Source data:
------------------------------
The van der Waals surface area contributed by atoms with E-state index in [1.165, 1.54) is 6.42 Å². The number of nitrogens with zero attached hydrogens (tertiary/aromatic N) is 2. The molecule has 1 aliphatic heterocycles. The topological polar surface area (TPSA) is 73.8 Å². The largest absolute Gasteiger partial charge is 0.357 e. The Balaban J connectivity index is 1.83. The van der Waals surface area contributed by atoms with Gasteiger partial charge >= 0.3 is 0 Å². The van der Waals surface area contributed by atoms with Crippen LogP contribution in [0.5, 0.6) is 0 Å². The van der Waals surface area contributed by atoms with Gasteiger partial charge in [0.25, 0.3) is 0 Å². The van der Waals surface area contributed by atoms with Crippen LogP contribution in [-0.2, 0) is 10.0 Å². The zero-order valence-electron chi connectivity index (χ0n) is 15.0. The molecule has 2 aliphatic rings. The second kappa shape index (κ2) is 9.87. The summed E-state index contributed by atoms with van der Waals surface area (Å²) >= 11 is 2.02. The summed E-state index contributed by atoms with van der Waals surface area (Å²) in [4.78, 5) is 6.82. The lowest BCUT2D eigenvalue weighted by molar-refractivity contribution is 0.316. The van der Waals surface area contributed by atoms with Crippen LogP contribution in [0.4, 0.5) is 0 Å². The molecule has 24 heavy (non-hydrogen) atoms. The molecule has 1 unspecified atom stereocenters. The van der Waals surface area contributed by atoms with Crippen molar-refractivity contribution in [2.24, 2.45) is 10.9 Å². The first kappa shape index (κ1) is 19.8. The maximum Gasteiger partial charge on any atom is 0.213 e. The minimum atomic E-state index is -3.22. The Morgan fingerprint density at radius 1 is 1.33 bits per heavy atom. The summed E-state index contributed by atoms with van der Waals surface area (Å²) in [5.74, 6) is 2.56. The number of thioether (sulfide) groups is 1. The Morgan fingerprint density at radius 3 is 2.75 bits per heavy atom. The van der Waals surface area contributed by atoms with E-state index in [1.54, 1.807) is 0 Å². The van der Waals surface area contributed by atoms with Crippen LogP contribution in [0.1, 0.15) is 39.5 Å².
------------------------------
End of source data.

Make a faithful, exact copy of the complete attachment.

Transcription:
The van der Waals surface area contributed by atoms with E-state index in [1.165, 1.54) is 6.42 Å². The number of nitrogens with zero attached hydrogens (tertiary/aromatic N) is 2. The molecule has 1 aliphatic heterocycles. The topological polar surface area (TPSA) is 73.8 Å². The largest absolute Gasteiger partial charge is 0.357 e. The Balaban J connectivity index is 1.83. The van der Waals surface area contributed by atoms with Gasteiger partial charge >= 0.3 is 0 Å². The van der Waals surface area contributed by atoms with Crippen LogP contribution in [0.5, 0.6) is 0 Å². The van der Waals surface area contributed by atoms with Gasteiger partial charge in [0.25, 0.3) is 0 Å². The van der Waals surface area contributed by atoms with Crippen LogP contribution in [-0.2, 0) is 10.0 Å². The zero-order valence-electron chi connectivity index (χ0n) is 15.0. The molecule has 2 aliphatic rings. The second kappa shape index (κ2) is 9.87. The summed E-state index contributed by atoms with van der Waals surface area (Å²) >= 11 is 2.02. The summed E-state index contributed by atoms with van der Waals surface area (Å²) in [4.78, 5) is 6.82. The lowest BCUT2D eigenvalue weighted by molar-refractivity contribution is 0.316. The van der Waals surface area contributed by atoms with Crippen LogP contribution in [0.4, 0.5) is 0 Å². The molecule has 24 heavy (non-hydrogen) atoms. The molecule has 1 unspecified atom stereocenters. The van der Waals surface area contributed by atoms with Crippen molar-refractivity contribution in [2.24, 2.45) is 10.9 Å². The first kappa shape index (κ1) is 19.8. The maximum Gasteiger partial charge on any atom is 0.213 e. The minimum atomic E-state index is -3.22. The Morgan fingerprint density at radius 1 is 1.33 bits per heavy atom. The summed E-state index contributed by atoms with van der Waals surface area (Å²) in [5.74, 6) is 2.56. The number of thioether (sulfide) groups is 1. The Morgan fingerprint density at radius 3 is 2.75 bits per heavy atom. The van der Waals surface area contributed by atoms with E-state index in [1.54, 1.807) is 0 Å². The van der Waals surface area contributed by atoms with Crippen LogP contribution in [0.1, 0.15) is 39.5 Å².